He has stated that he will sign the STATES act which will subsequently amend the Controlled Substances Act, removing cannabis from the banned substances list and decriminalizing it federally. Whether he follows through with that or not remains to be seen.
Andrew Yang has made his stance on this subject well known. He is entirely for the legalization of cannabis, both medically and recreationally. He acknowledges the gray area around the topic and has stated that he wants to “resolve the ambiguity” around cannabis legalization.
He even went as far as saying that the federal criminalization of cannabis was “stupid and racis,” claiming that he would expunge those currently locked behind bars for non-violent cannabis-related crimes and would “high-five them on their way out of jail.”
Tulsi Gabbard has always been vocal with her support for major marijuana reform. She has been an advocate for the federal decriminalization of cannabis for both medical and recreational use.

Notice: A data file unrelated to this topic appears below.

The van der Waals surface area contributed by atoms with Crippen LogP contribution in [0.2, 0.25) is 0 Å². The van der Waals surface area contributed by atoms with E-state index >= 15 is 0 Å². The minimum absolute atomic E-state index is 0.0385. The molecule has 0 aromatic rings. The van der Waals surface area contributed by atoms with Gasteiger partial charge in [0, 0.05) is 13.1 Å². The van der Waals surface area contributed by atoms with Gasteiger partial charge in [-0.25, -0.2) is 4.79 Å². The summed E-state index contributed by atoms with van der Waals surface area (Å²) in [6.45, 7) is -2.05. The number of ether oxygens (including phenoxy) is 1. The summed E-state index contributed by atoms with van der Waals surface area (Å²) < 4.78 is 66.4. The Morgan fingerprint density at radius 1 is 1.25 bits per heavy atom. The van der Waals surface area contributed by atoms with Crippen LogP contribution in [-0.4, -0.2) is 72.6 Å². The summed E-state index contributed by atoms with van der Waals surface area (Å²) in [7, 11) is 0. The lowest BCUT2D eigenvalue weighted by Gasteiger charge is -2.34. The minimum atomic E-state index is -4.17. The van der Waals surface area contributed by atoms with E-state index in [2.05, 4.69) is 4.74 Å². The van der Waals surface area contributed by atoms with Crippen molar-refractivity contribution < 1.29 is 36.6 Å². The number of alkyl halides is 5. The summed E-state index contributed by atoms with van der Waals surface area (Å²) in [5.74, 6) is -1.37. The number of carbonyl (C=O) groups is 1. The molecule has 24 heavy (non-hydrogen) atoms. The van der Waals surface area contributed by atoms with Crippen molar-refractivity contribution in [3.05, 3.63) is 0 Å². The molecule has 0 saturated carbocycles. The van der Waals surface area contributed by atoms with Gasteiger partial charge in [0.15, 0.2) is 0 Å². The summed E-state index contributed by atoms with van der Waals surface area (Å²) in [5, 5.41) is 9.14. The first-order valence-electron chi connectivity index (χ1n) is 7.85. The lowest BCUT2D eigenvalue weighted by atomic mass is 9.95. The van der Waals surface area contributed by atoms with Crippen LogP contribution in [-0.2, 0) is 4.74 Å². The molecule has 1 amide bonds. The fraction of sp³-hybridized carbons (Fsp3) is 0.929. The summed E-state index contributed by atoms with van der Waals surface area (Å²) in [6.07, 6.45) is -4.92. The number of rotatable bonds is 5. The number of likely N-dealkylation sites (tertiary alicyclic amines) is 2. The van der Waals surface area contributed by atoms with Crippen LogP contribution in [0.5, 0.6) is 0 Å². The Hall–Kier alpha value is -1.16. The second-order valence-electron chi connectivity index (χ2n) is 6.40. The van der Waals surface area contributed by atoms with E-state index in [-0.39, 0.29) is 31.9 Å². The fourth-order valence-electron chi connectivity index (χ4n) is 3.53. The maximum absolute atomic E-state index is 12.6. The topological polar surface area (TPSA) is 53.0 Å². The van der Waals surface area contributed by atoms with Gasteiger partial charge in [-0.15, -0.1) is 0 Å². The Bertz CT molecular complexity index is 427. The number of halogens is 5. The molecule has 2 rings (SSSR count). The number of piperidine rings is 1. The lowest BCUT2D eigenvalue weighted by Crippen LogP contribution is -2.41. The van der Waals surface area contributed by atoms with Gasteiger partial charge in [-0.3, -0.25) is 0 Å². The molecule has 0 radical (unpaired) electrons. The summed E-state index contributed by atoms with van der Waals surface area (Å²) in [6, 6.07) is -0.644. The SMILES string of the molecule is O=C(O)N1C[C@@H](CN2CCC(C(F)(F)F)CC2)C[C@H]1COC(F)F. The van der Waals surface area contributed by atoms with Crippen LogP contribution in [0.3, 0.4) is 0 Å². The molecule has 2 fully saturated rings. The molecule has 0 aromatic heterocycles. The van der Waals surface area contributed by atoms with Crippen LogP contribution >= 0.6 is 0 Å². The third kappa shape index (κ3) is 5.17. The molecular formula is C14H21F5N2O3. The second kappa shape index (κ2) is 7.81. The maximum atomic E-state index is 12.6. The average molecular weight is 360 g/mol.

She backs up her words with her actions – since she assumed her position back in 2013, she has always voted in favor of pro-marijuana amendments.
She has made her intentions clear on more than one occasion, so it is safe to assume that if Tulsi Gabbard was elected President in 2020 that she would follow through with her comments and push to legalize cannabis federally.
As time has gone on, Elizabeth Warren has adjusted her stance on cannabis legalization, and over the recent years, she has become increasingly pro-cannabis.
She is now the lead sponsor on the STATES Act. The STATES Act (Strengthening the Tenth Amendment Through Entrusting States) is a bill that will allow each state to make up their own mind on the legality of cannabis.
Each state will be able to implement its own policies without any interference from a federal level, which would be a big step.
Elizabeth Warren is clearly for the decriminalization of cannabis on both a medical and recreational level, but this does not mean that she is 100% for legalization – which remains to be seen.